after matching that character. Now, what about the next character? You can see,

these four states take us all different ways. You could have an A, a B, or a C

next, and it could get somewhere. But it happens, we have an A, and the only one of

these states that matches an A is two. So, after matching the second A the only place

it could get to is three. and so that now, we have only one state to work with. But

where could we get with via epsilon transitions, from three? and so, well, you

can go from three to four or two. Well, we did this before. And then, from two back

to three. So, we could be in two, three, or four after matching two As. so that's

all the possible states we could be in after mat ch, after matching the two As.

now, what's next is B, only state four matches to B, so the only place we could

be right after matching the B is in state five. And that's after matching the B, now

what about epsilon transitions? Well, state five has an epsilon transition to

state eight. so we could take that one and eight has got one to nine. So it could be

an either five, eight, or nine after matching AAB and then following all of the

epsilon transitions. but its really important to keep in mind, there's no

other state the machine could be and it doesn't have any other way to get to after

matching AAB it couldn't get state seven or six or two. those are the only possible

states it could be in. since we're, each time, progressing through the input we're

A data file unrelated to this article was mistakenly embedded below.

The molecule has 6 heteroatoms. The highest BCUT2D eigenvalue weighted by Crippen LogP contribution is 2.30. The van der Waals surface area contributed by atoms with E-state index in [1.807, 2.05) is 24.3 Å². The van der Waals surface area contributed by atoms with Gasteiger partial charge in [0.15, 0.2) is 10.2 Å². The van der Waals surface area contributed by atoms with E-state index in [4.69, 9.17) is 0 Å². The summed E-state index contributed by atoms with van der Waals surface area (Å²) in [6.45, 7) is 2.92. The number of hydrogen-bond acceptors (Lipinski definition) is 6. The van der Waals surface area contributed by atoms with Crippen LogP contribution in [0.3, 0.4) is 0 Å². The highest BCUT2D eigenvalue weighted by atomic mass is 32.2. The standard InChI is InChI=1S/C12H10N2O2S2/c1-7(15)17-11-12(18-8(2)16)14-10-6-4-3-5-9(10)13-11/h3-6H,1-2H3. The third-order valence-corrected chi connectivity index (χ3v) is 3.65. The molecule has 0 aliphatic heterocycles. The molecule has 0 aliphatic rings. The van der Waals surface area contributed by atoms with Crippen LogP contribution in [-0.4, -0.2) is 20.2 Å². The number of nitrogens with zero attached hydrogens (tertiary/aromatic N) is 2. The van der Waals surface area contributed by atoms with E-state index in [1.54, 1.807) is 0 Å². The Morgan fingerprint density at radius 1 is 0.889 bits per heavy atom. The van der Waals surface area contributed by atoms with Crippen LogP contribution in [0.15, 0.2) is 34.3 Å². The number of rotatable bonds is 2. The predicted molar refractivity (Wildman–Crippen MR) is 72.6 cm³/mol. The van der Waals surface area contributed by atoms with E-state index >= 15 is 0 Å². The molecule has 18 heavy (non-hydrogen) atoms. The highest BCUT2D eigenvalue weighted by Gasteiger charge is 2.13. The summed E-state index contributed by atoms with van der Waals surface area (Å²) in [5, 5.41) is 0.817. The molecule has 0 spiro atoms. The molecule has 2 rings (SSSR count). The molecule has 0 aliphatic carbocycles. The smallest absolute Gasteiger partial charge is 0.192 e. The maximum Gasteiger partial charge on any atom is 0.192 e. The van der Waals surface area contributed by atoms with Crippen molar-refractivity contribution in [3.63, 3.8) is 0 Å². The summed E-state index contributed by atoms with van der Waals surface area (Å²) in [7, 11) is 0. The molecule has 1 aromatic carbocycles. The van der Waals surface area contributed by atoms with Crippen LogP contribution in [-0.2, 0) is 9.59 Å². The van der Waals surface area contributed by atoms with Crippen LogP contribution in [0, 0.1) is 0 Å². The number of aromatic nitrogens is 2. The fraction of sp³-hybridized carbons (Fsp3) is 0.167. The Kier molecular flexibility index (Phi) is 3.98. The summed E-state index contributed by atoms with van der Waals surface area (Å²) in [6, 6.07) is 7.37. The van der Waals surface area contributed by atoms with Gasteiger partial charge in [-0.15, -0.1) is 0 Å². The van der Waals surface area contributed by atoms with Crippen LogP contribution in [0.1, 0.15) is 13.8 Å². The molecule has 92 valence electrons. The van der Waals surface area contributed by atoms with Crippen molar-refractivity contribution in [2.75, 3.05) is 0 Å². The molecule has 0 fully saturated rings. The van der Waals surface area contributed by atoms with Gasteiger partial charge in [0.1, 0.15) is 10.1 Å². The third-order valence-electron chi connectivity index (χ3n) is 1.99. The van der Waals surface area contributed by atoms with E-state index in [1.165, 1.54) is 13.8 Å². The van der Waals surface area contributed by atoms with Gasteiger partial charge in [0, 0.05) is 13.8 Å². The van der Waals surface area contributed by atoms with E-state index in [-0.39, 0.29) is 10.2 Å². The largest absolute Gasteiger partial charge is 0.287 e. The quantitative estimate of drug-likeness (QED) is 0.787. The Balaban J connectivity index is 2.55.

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making progress to the end for sure. So now to finish up this example the only

state out of those three that matches D is state nine. and so, that's a

match-transition that reads the D. and the only place you could be after matching

AABD is state ten. and then now, we follow epsilon transitions. and that Epsilon

transition could take us to eleven. so, the only place that machine could be after

matching ABD is ten or eleven. Now, our condition on whether we accept the string

or not is whether we could get to the accept state, and in this case, we could.

it is possible for the machine to get from zero to the accept state and read all the

input characters so that simulation is approved, that the machine accepts the

input AABD when simulated its operation, all possible ways and we managed to find

the accept state. Of course, if we had tried some input that the machine doesn't

recognize, we'd get stuck somewhere and either not get through the input or have

no possible states it could be in. and that would be a proof that it does not

accept since we try all possibilities. So, the only thing that's complicated in this

computation is reachability. but actually from our study of digraphs this is the,